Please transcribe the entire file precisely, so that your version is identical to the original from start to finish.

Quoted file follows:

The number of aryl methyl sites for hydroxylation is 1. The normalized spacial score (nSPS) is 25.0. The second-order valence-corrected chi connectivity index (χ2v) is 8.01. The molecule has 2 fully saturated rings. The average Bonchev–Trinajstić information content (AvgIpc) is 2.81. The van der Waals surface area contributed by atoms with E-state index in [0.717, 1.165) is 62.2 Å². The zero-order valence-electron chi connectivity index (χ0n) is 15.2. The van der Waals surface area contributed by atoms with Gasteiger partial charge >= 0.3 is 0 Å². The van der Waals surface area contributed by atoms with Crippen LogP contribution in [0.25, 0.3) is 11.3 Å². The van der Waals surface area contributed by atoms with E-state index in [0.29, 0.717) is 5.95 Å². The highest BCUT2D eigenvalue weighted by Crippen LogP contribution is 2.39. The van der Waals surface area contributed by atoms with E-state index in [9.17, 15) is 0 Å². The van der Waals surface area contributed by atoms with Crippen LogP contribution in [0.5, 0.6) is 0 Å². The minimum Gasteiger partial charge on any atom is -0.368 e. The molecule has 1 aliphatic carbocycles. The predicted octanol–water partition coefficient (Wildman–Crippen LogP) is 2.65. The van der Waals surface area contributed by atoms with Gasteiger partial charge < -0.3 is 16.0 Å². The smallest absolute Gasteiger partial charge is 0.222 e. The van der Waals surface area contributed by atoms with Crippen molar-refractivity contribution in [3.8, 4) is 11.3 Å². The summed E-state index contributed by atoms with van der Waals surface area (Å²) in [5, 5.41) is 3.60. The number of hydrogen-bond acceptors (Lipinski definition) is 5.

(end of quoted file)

The number of aryl methyl sites for hydroxylation is 1. The normalized spacial score (nSPS) is 25.0. The second-order valence-corrected chi connectivity index (χ2v) is 8.01. The molecule has 2 fully saturated rings. The average Bonchev–Trinajstić information content (AvgIpc) is 2.81. The van der Waals surface area contributed by atoms with E-state index in [0.717, 1.165) is 62.2 Å². The zero-order valence-electron chi connectivity index (χ0n) is 15.2. The van der Waals surface area contributed by atoms with Gasteiger partial charge >= 0.3 is 0 Å². The van der Waals surface area contributed by atoms with Crippen LogP contribution in [0.25, 0.3) is 11.3 Å². The van der Waals surface area contributed by atoms with E-state index in [0.29, 0.717) is 5.95 Å². The highest BCUT2D eigenvalue weighted by Crippen LogP contribution is 2.39. The van der Waals surface area contributed by atoms with E-state index in [9.17, 15) is 0 Å². The van der Waals surface area contributed by atoms with Crippen LogP contribution in [0.5, 0.6) is 0 Å². The minimum Gasteiger partial charge on any atom is -0.368 e. The molecule has 1 aliphatic carbocycles. The predicted octanol–water partition coefficient (Wildman–Crippen LogP) is 2.65. The van der Waals surface area contributed by atoms with Gasteiger partial charge < -0.3 is 16.0 Å². The smallest absolute Gasteiger partial charge is 0.222 e. The van der Waals surface area contributed by atoms with Crippen molar-refractivity contribution in [3.8, 4) is 11.3 Å². The summed E-state index contributed by atoms with van der Waals surface area (Å²) in [5, 5.41) is 3.60. The number of hydrogen-bond acceptors (Lipinski definition) is 5.